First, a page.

Tourism Uganda Gets A Boost
Uganda's tourism reaps from Sh2b government boost
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Dec 11, 2009
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Kampala — Six months after the additional budget boost to the tourism sector, there is evidence that the money is being well spent. In the June 2009 budget, finance minister Syda Bumba provided an additional sh2b for tourism promotion and development.
Now information emerging from Tourism Uganda, the lead agency charged with promotion of tourism, attest that Uganda, for the first time, stood out at the World Travel Market held in London last month. The World Travel Market is the biggest exhibition showpiece for the English-speaking tourism market worldwide.
"When you have the resources, you change things. It is my hope that we will hit the one million arrival figure by 2012," said Edwin Muzahura, the Tourism Uganda spokesman, who attended the London exhibition. In 2008, there were about 850,000 arrivals. Tourism arrivals have grown at an average of 10% annually.
For the first time, Uganda was also able to take along a group of dancers, who entertained and captured the whole array of Uganda's traditional dances and cultures. Sources can confirm that the dancers together with other promotional activities, drew the crowd to Uganda's stall.
"Before, we (Tourism Uganda) felt so shy standing next to our neighbours in East Africa. This time, Tanzania came and congratulated us," said Muzahura.
The most visible outcome of the promotional schemes is the influx of interests in the Friend-a-Gorilla campaign that attraction attention at the just concluded World Travel Market in London.
In London, visitors to the now expanded Uganda stall were able to immediately sign onto the Friend-a-Gorilla campaign that has been a massive success.
Close to 20,000 visitors have reportedly signed onto the Friend-a-Gorilla website, each contributing $1.
That means the initiative has already reaped close to $20,000 in just a few months. But experts say the interest and the value that will emanate from actual tourists visiting Uganda is more than the $1 sign-on fee.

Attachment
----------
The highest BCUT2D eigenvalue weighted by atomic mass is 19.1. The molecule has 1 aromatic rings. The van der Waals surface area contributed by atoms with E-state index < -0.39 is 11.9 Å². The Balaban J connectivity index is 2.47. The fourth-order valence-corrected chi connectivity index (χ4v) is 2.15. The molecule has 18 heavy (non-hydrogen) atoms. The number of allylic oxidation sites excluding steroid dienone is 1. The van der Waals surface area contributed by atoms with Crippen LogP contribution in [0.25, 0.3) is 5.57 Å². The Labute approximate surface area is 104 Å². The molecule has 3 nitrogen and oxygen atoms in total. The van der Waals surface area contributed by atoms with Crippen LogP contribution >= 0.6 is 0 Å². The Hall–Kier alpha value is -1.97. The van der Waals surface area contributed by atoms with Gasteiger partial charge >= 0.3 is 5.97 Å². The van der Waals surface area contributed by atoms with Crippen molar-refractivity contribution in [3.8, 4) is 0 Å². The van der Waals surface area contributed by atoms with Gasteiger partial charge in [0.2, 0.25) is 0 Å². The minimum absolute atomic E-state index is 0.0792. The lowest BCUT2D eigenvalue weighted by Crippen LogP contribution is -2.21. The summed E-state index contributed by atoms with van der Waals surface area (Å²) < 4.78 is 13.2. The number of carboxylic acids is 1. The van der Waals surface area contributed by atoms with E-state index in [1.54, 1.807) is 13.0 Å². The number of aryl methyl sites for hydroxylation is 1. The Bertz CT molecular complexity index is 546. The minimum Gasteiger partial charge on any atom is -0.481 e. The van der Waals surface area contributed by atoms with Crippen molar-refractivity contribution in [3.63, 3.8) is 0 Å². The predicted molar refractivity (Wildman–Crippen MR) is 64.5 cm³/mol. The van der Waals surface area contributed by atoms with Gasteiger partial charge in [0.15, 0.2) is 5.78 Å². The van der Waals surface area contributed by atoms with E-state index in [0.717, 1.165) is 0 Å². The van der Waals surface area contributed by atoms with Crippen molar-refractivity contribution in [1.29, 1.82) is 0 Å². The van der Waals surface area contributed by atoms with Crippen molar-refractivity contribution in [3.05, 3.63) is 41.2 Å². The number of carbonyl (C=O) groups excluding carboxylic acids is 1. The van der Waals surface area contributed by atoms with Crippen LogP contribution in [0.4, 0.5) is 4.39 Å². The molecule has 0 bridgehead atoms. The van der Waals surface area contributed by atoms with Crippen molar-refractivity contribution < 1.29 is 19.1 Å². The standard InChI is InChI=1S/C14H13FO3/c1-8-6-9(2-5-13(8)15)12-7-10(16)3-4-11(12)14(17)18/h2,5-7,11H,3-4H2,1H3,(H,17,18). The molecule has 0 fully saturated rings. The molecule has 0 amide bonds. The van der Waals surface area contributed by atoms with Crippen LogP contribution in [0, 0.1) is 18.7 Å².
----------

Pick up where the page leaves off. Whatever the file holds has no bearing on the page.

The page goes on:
The other is the number of inquiries coming in from tourists and tour operators from outside Uganda. Muzahura says there is almost a clog in the online number of inquiries.
"I hope we can sustain it because that means we now have to make budgetary considerations as well," said Muzahura.
In London, there were also pre-event ceremonies in which foreign media were involved.
Next year, there are several annual selling and marketing opportunities in Berlin, Italy and Spain that Uganda is gearing to exploit after years of under-promotion largely attributed to under-funding.
Early this week, Jason Biggs (the American Pie star) and a couple of Hollywood stars, who call themselves "LA friends of the Uganda Wildlife Authority", convened in Los Angeles and Washington to raise awareness and funds for the endangered Mountain Gorilla.
An online invite sent through Tourism Uganda (UTB) for the American event said the event themed "A rumble in the concrete jungle" was expected to draw hundreds of people.
Reports also indicate that Tourism Uganda is in discussions with world television channel National Geographic to discuss options for a promotional campaign.
UTB also planned to use the gathering in Washington to meet the Zoo Society so that gorilla awareness is combined with tourism promotion and also meet tour operators in key markets.
Photos taken from Uganda during the Friend-a-Gorilla campaign in Uganda by celebrity photographer Tertius Bune, were to be exhibited and sold at the event to benefit conservation in Uganda.
The American Pie star is among the Hollywood film stars, who toured the Bwindi Impenetrable National Park earlier this year to raise awareness and funds for mountain gorillas.
Uganda harbours more than half of the remaining population of this primate.
The success of the Friend-a-Gorilla initiative has added credence to the argument that organisations do not have to always wait for government money, but should be more creative and think outside the box to sustain their campaign. But government funding remains critical as evidenced from countries like South Africa, Kenya and Tanzania. because promotional agencies can only do so much.